Login / Register


Password: [Lost?]

New User? Click here for your FREE subscription

Nurse Practitioner
Nurse Practitioner Nurse Practitioner

Follow Us

NEWS-Line on Twitter NEWS-Line on Facebook NEWS-Line on Google+ NEWS-Line on LinkedIn NEWS-Line on Pinterest

Nurse Practitioner Conferences &
Educational Opportunities

Dec. 27, 2020 - 31

Skin, Bones, Hearts & Private Parts - CME NOW OnDemand

Skin, Bones, Heart & Private Parts

June 8 - 11

Skin, Bones, Heart & Private Parts

Skin, Bones, Heart & Private Parts

July 26 - 29

Skin, Bones, Heart & Private Parts

Skin, Bones, Heart & Private Parts

Aug. 7 - 11

Save the Date! NADONA’S 34th Annual Conference NADONA! A Life Saver for White Waters Ahead! Barreling Through the Falls to Excellence!


Aug. 10 - 13

Skin, Bones, Heart & Private Parts

Skin, Bones, Heart & Private Parts

More Events

Study Indicates that Medicaid Expansion Has Led to Earlier Cancer Detection Among Individuals with Low Income | NEWS-Line for Nurse Practitioner

Study Indicates that Medicaid Expansion Has Led to Earlier Cancer Detection Among Individuals with Low Income


New research found that the likelihood of being diagnosed with advanced cancer decreased among individuals with low income after expansion of Medicaid coverage. The findings are published early online in CANCER, a peer-reviewed journal of the American Cancer Society (ACS).

The Affordable Care Act expanded Medicaid coverage for most adults in the United States with incomes up to 138% of the federal poverty level, and many states opted to do so starting in 2014. This led to increased enrollment in Medicaid, with most new enrollees reporting that they had previously been uninsured.

Providing insurance coverage to these individuals may lead to more consistent care, including a greater likelihood that people will be routinely screened for cancer. To examine whether Medicaid expansion has led to earlier cancer detection, Uriel Kim, PhD, a medical student and researcher at Case Western Reserve University School of Medicine’s Center for Community Health Integration in Cleveland, Ohio, and his colleagues analyzed information pertaining to 12,760 individuals in Ohio aged 30 to 64 years who were diagnosed with invasive breast, cervical, colorectal, or lung cancer in 2011 to 2016 and were uninsured or had Medicaid insurance at the time of diagnosis. The investigators compared data before Medicaid expansion (2011 to 2013) and after Medicaid expansion (2014 to 2016), noting whether patients were diagnosed with early (non-metastatic) or advanced (metastatic) cancer.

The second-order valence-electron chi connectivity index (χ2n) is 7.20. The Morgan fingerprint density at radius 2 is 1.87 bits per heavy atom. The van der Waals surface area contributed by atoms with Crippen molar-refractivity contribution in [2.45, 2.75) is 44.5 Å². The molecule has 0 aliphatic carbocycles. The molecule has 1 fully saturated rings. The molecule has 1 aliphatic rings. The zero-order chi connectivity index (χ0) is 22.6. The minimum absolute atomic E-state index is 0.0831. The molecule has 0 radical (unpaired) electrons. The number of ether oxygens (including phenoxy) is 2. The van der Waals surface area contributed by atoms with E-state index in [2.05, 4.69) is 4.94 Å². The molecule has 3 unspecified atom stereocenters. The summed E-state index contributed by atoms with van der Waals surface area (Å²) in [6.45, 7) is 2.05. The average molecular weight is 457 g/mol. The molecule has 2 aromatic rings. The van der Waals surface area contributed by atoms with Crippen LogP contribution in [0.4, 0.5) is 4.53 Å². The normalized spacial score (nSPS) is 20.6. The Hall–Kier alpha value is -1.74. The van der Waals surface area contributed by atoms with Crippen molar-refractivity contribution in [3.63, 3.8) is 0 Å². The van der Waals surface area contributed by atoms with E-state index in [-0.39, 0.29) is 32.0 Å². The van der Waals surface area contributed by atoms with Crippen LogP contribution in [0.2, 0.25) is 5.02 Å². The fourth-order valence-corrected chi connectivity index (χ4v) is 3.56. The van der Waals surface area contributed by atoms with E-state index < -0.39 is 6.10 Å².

The team found that individuals with low income diagnosed after Medicaid expansion had 15 percent lower odds of having metastatic cancer compared with those diagnosed before expansion. As a control, a separate analysis that focused on individuals with private insurance from high-income communities found nonsignificant pre/post-expansion changes in the odds of being diagnosed with metastatic cancer.

“Cancer stage is the strongest predictor of survival for patients. Long-standing disparities in mortality from screening-amenable cancers between high-income and low-income adults have been driven in large part by differences in metastatic cancer rates,” said Kim. “Medicaid expansion under the Affordable Care Act was associated with a significant reduction in the likelihood of being diagnosed with deadly metastatic cancer among Americans with low income. These improvements represent substantial progress in closing a persistent gap in cancer survival between Americans with high and low income.”